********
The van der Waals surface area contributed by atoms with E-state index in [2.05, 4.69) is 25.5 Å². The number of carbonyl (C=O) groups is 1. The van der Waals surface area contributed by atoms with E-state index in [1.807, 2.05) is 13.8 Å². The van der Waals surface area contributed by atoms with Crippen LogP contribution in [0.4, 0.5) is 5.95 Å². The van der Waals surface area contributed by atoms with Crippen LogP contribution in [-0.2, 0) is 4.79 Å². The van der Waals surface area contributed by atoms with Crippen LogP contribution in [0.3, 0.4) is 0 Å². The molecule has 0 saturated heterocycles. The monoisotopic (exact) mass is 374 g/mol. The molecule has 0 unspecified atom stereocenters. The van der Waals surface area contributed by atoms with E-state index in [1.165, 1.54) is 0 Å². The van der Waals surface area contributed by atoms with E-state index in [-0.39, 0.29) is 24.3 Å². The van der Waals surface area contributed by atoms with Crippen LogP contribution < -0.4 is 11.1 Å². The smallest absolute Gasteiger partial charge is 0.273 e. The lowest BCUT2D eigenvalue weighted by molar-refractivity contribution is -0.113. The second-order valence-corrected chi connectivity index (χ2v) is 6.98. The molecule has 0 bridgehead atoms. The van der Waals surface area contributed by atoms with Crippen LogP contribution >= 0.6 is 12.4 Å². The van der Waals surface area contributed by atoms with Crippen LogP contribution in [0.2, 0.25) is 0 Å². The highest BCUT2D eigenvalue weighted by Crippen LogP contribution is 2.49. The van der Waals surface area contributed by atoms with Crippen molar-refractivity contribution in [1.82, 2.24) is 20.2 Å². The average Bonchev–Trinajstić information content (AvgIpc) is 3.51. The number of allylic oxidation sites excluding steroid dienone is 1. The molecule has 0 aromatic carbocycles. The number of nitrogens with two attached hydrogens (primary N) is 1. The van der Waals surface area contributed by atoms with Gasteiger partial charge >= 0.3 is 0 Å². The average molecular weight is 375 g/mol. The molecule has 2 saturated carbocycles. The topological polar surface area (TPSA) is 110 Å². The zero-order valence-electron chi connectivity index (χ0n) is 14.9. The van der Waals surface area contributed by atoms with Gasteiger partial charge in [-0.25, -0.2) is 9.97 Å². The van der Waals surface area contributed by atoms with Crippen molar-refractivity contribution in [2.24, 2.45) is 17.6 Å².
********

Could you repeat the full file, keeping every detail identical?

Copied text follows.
The van der Waals surface area contributed by atoms with E-state index in [2.05, 4.69) is 25.5 Å². The number of carbonyl (C=O) groups is 1. The van der Waals surface area contributed by atoms with E-state index in [1.807, 2.05) is 13.8 Å². The van der Waals surface area contributed by atoms with Crippen LogP contribution in [0.4, 0.5) is 5.95 Å². The van der Waals surface area contributed by atoms with Crippen LogP contribution in [-0.2, 0) is 4.79 Å². The van der Waals surface area contributed by atoms with Crippen LogP contribution in [0.3, 0.4) is 0 Å². The molecule has 0 saturated heterocycles. The monoisotopic (exact) mass is 374 g/mol. The molecule has 0 unspecified atom stereocenters. The van der Waals surface area contributed by atoms with E-state index in [1.165, 1.54) is 0 Å². The van der Waals surface area contributed by atoms with E-state index in [-0.39, 0.29) is 24.3 Å². The van der Waals surface area contributed by atoms with Crippen LogP contribution < -0.4 is 11.1 Å². The smallest absolute Gasteiger partial charge is 0.273 e. The lowest BCUT2D eigenvalue weighted by molar-refractivity contribution is -0.113. The second-order valence-corrected chi connectivity index (χ2v) is 6.98. The molecule has 0 bridgehead atoms. The van der Waals surface area contributed by atoms with Crippen LogP contribution >= 0.6 is 12.4 Å². The van der Waals surface area contributed by atoms with Crippen LogP contribution in [0.2, 0.25) is 0 Å². The highest BCUT2D eigenvalue weighted by Crippen LogP contribution is 2.49. The van der Waals surface area contributed by atoms with Crippen molar-refractivity contribution in [1.82, 2.24) is 20.2 Å². The average Bonchev–Trinajstić information content (AvgIpc) is 3.51. The number of allylic oxidation sites excluding steroid dienone is 1. The molecule has 0 aromatic carbocycles. The number of nitrogens with two attached hydrogens (primary N) is 1. The van der Waals surface area contributed by atoms with Gasteiger partial charge >= 0.3 is 0 Å². The average molecular weight is 375 g/mol. The molecule has 2 saturated carbocycles. The topological polar surface area (TPSA) is 110 Å². The zero-order valence-electron chi connectivity index (χ0n) is 14.9. The van der Waals surface area contributed by atoms with Gasteiger partial charge in [-0.25, -0.2) is 9.97 Å². The van der Waals surface area contributed by atoms with Crippen molar-refractivity contribution in [2.24, 2.45) is 17.6 Å².